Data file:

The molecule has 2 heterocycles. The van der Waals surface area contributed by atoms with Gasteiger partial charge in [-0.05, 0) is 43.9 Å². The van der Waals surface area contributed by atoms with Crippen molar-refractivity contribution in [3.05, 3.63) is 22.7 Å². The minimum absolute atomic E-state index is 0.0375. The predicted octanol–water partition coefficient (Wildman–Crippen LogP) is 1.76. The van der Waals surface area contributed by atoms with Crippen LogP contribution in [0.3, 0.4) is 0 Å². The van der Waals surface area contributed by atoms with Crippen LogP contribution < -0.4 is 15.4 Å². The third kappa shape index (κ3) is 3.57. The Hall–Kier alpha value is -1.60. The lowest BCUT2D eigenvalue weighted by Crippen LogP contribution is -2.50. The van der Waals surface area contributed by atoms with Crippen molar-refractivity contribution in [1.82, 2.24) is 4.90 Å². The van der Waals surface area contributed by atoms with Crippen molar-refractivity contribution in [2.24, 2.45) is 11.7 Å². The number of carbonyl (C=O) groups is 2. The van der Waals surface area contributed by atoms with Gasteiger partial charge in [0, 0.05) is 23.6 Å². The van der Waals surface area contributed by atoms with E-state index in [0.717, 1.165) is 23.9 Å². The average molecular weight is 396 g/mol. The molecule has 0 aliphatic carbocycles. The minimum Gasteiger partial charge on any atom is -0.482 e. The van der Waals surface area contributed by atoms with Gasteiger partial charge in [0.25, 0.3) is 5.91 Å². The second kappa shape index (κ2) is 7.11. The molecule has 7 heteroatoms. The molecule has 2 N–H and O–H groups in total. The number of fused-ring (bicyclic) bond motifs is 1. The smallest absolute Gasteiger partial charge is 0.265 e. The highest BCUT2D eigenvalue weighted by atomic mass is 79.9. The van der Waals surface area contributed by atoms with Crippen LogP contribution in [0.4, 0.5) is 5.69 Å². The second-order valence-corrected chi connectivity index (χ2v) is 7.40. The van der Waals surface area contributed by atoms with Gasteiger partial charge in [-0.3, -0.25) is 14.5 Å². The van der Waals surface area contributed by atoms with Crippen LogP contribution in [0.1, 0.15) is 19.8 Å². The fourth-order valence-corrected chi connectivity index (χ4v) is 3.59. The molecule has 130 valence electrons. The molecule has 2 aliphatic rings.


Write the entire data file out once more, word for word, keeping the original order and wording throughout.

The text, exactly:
The molecule has 2 heterocycles. The van der Waals surface area contributed by atoms with Gasteiger partial charge in [-0.05, 0) is 43.9 Å². The van der Waals surface area contributed by atoms with Crippen molar-refractivity contribution in [3.05, 3.63) is 22.7 Å². The minimum absolute atomic E-state index is 0.0375. The predicted octanol–water partition coefficient (Wildman–Crippen LogP) is 1.76. The van der Waals surface area contributed by atoms with Crippen LogP contribution in [0.3, 0.4) is 0 Å². The van der Waals surface area contributed by atoms with Crippen LogP contribution < -0.4 is 15.4 Å². The third kappa shape index (κ3) is 3.57. The Hall–Kier alpha value is -1.60. The lowest BCUT2D eigenvalue weighted by Crippen LogP contribution is -2.50. The van der Waals surface area contributed by atoms with Crippen molar-refractivity contribution in [1.82, 2.24) is 4.90 Å². The van der Waals surface area contributed by atoms with Crippen molar-refractivity contribution in [2.24, 2.45) is 11.7 Å². The number of carbonyl (C=O) groups is 2. The van der Waals surface area contributed by atoms with Gasteiger partial charge in [0, 0.05) is 23.6 Å². The van der Waals surface area contributed by atoms with E-state index in [0.717, 1.165) is 23.9 Å². The average molecular weight is 396 g/mol. The molecule has 0 aliphatic carbocycles. The minimum Gasteiger partial charge on any atom is -0.482 e. The van der Waals surface area contributed by atoms with Gasteiger partial charge in [0.25, 0.3) is 5.91 Å². The second kappa shape index (κ2) is 7.11. The molecule has 7 heteroatoms. The molecule has 2 N–H and O–H groups in total. The number of fused-ring (bicyclic) bond motifs is 1. The smallest absolute Gasteiger partial charge is 0.265 e. The highest BCUT2D eigenvalue weighted by atomic mass is 79.9. The van der Waals surface area contributed by atoms with Crippen LogP contribution in [0.4, 0.5) is 5.69 Å². The second-order valence-corrected chi connectivity index (χ2v) is 7.40. The van der Waals surface area contributed by atoms with Gasteiger partial charge in [-0.3, -0.25) is 14.5 Å². The van der Waals surface area contributed by atoms with Crippen LogP contribution in [0.1, 0.15) is 19.8 Å². The fourth-order valence-corrected chi connectivity index (χ4v) is 3.59. The molecule has 130 valence electrons. The molecule has 2 aliphatic rings.